United States university, government and pharmaceutical scientists initiated extensive basic and human studies of methadone shortly after the drug became available to them (Scott and Chen 1946; Eddy 1947; Isbell, Eisenman, Wikler et al. 1948; Troxil 1948; Way, Sung and McKelway 1949; Wikler and Altschul 1950; Wikler 1952). Commercial production of the new drug was soon implemented for the primary indication of treatment of chronic pain (Bryan and Smyth 1947).  Eli Lily and Company became the pharmaceutical company to spearhead development of methadone under the trade name Dolophine in the United States and compiled and published the extensive literature on methadone that had accumulated (Lilly Research Laboratories 1971a, 1971b).

Soon after the war, it was established that methadone was a racemic compound that could be resolved to d and l optical isomers with distinctly different profile of pharmacologic properties (Thorp, Walton and Ofner 1947).  The l-isomer was found to cause significantly greater analgesic effect (>20-fold) and respiratory suppression (>30-fold) compared to the d-isomer.  

Extensive neuropsychopharmacologic research has been conducted to differentiate the isomers.  For example, the antagonist activity of the isomeric forms at the N-methyl-d-aspartate (NMDA) receptor, which is involved in various central nervous system functions such as memory, long-term potentiation and processing of nociceptive information, have been determined (Gorman, Elliott and Inturrisi 1997).  The authors proposed that a non-opioid NMDA receptor antagonist, such as d-methadone, may improve the efficacy of morphine by attenuating the development of tolerance.  More recently, uses for the d-isomer in rapid treatment of depression have been suggested (Fogaça, Fukumoto, Franklin et al. 2019).  Importantly, it was shown that the d-isomer of methadone per se had no meaningful abuse potential in recreational drug users, which would have compromised clinical use of this novel uncompetitive NMDA receptor antagonist (Shram, Henningfield, Apseloff  et al. 2023).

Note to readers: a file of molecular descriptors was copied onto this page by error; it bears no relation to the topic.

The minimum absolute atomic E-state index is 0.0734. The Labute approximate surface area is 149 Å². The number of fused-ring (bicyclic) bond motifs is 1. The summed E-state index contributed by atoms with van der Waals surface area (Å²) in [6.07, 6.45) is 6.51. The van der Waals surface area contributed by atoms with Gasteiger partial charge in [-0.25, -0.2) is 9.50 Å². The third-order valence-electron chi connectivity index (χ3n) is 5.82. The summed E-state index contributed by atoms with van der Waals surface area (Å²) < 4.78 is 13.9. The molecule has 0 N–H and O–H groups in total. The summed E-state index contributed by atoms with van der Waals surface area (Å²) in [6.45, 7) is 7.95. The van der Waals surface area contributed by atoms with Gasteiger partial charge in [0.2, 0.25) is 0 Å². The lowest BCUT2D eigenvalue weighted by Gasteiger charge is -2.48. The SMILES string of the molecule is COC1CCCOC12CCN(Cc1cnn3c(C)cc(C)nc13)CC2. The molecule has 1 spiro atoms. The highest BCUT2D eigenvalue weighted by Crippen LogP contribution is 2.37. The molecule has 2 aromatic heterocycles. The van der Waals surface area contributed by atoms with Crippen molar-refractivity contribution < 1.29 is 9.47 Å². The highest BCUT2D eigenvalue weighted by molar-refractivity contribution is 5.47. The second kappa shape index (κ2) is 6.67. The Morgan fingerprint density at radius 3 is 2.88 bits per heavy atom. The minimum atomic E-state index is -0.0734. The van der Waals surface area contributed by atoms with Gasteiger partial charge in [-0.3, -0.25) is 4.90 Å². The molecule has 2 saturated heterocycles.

Although early studies of methadone in rhesus monkeys suggested little addiction potential (Woods, Wyngaarden and Seevers 1947), U.S. government scientists at the Addiction Research Center in Lexington Kentucky (Kosten and Gorelick 2002) summarized and interpreted the available findings on methadone up to that time and concluded (Isbell, Wikler, Eddy et al. 1947):

“It is the unanimous opinion of all who have been concerned with the evaluation of the addiction liability that methadon, like morphine, is dangerous with respect to habituation. Since persons with known narcotic experience get a satisfactory subjective reaction from the drug, since the drug suppresses completely the morphine abstinence syndrome, since it can be substituted satisfactorily for morphine in cases of known morphine addiction and since it produces, in our opinion, a real, however mild, withdrawal picture, methadon must be classed as an addicting drug. We believe that unless the manufacture and use of methadon are controlled addiction to it will become a serious public health problem.”

In addition to the analgesic effects of methadone, the possibility for its use to manage opioid use disorder emerged in the 1960s as addiction to heroin became more prevalent and challenging to treat.  Initially, treatment of heroin use disorder could only be accomplished by prescribing the patient’s drug of choice or other opioids (Myers 1933; Haasen, Verthein, Degkwitz et al. 2007).  However, methadone emerged on the basis that it was more therapeutic to prescribe a noninjectable drug that because of its long half-life could be taken once daily rather than every few hours.  These underlying principles motivated research from the Rockefeller Institute and other New York City hospitals (Dole and Nyswander 1965; Dole, Nyswander and Kreek 1966; Dole, Waymond, Orraca et al. 1969).  In the introduction of their first paper, Dole and Nyswander (1965) identified the challenges of this line of research: